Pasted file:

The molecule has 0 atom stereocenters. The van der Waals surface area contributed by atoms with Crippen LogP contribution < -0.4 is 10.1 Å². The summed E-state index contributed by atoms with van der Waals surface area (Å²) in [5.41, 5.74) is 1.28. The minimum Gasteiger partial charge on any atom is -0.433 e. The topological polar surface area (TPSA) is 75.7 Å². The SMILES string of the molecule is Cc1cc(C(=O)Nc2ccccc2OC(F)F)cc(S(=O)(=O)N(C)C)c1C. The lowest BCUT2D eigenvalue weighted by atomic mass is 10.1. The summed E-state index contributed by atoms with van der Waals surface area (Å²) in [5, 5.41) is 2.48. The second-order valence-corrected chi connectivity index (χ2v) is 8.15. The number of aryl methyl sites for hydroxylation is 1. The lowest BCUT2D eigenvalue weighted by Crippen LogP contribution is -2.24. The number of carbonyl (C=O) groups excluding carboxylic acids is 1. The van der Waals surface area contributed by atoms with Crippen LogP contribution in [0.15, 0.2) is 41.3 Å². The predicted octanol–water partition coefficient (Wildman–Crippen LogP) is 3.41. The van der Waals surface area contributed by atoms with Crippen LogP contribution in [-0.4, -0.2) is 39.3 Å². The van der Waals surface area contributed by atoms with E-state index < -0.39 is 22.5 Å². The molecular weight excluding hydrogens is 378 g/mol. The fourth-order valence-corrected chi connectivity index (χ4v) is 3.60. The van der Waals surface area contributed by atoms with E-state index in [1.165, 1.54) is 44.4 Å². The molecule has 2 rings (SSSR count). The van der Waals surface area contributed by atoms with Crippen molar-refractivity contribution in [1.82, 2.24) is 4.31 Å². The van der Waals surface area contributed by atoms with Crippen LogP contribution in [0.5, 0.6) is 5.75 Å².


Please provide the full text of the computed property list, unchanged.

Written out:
The molecule has 0 atom stereocenters. The van der Waals surface area contributed by atoms with Crippen LogP contribution < -0.4 is 10.1 Å². The summed E-state index contributed by atoms with van der Waals surface area (Å²) in [5.41, 5.74) is 1.28. The minimum Gasteiger partial charge on any atom is -0.433 e. The topological polar surface area (TPSA) is 75.7 Å². The SMILES string of the molecule is Cc1cc(C(=O)Nc2ccccc2OC(F)F)cc(S(=O)(=O)N(C)C)c1C. The lowest BCUT2D eigenvalue weighted by atomic mass is 10.1. The summed E-state index contributed by atoms with van der Waals surface area (Å²) in [5, 5.41) is 2.48. The second-order valence-corrected chi connectivity index (χ2v) is 8.15. The number of aryl methyl sites for hydroxylation is 1. The lowest BCUT2D eigenvalue weighted by Crippen LogP contribution is -2.24. The number of carbonyl (C=O) groups excluding carboxylic acids is 1. The van der Waals surface area contributed by atoms with Crippen LogP contribution in [0.15, 0.2) is 41.3 Å². The predicted octanol–water partition coefficient (Wildman–Crippen LogP) is 3.41. The van der Waals surface area contributed by atoms with Crippen LogP contribution in [-0.4, -0.2) is 39.3 Å². The van der Waals surface area contributed by atoms with E-state index < -0.39 is 22.5 Å². The molecular weight excluding hydrogens is 378 g/mol. The fourth-order valence-corrected chi connectivity index (χ4v) is 3.60. The van der Waals surface area contributed by atoms with E-state index in [1.165, 1.54) is 44.4 Å². The molecule has 2 rings (SSSR count). The van der Waals surface area contributed by atoms with Crippen molar-refractivity contribution in [1.82, 2.24) is 4.31 Å². The van der Waals surface area contributed by atoms with Crippen LogP contribution in [0.5, 0.6) is 5.75 Å².